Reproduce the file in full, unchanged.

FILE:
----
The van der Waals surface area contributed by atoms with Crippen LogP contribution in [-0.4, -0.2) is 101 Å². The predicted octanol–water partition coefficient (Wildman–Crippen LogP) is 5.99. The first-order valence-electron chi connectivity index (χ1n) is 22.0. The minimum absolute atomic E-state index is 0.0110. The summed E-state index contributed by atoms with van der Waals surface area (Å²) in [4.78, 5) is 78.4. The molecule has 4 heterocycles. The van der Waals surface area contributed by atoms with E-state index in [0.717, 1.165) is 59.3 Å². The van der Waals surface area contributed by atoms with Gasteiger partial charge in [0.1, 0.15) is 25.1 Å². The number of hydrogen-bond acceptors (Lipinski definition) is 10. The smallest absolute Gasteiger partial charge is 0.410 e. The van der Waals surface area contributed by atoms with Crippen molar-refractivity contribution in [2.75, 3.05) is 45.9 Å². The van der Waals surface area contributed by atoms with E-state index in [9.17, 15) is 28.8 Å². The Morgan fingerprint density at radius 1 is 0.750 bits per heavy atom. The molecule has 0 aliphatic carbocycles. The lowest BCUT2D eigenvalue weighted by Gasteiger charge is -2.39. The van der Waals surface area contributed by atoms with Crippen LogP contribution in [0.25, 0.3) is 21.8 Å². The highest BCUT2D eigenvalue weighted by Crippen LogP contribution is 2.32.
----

The van der Waals surface area contributed by atoms with Crippen LogP contribution in [-0.4, -0.2) is 101 Å². The predicted octanol–water partition coefficient (Wildman–Crippen LogP) is 5.99. The first-order valence-electron chi connectivity index (χ1n) is 22.0. The minimum absolute atomic E-state index is 0.0110. The summed E-state index contributed by atoms with van der Waals surface area (Å²) in [4.78, 5) is 78.4. The molecule has 4 heterocycles. The van der Waals surface area contributed by atoms with E-state index in [0.717, 1.165) is 59.3 Å². The van der Waals surface area contributed by atoms with Gasteiger partial charge in [0.1, 0.15) is 25.1 Å². The number of hydrogen-bond acceptors (Lipinski definition) is 10. The smallest absolute Gasteiger partial charge is 0.410 e. The van der Waals surface area contributed by atoms with Crippen molar-refractivity contribution in [2.75, 3.05) is 45.9 Å². The van der Waals surface area contributed by atoms with E-state index in [9.17, 15) is 28.8 Å². The Morgan fingerprint density at radius 1 is 0.750 bits per heavy atom. The molecule has 0 aliphatic carbocycles. The lowest BCUT2D eigenvalue weighted by Gasteiger charge is -2.39. The van der Waals surface area contributed by atoms with Crippen LogP contribution in [0.25, 0.3) is 21.8 Å². The highest BCUT2D eigenvalue weighted by Crippen LogP contribution is 2.32.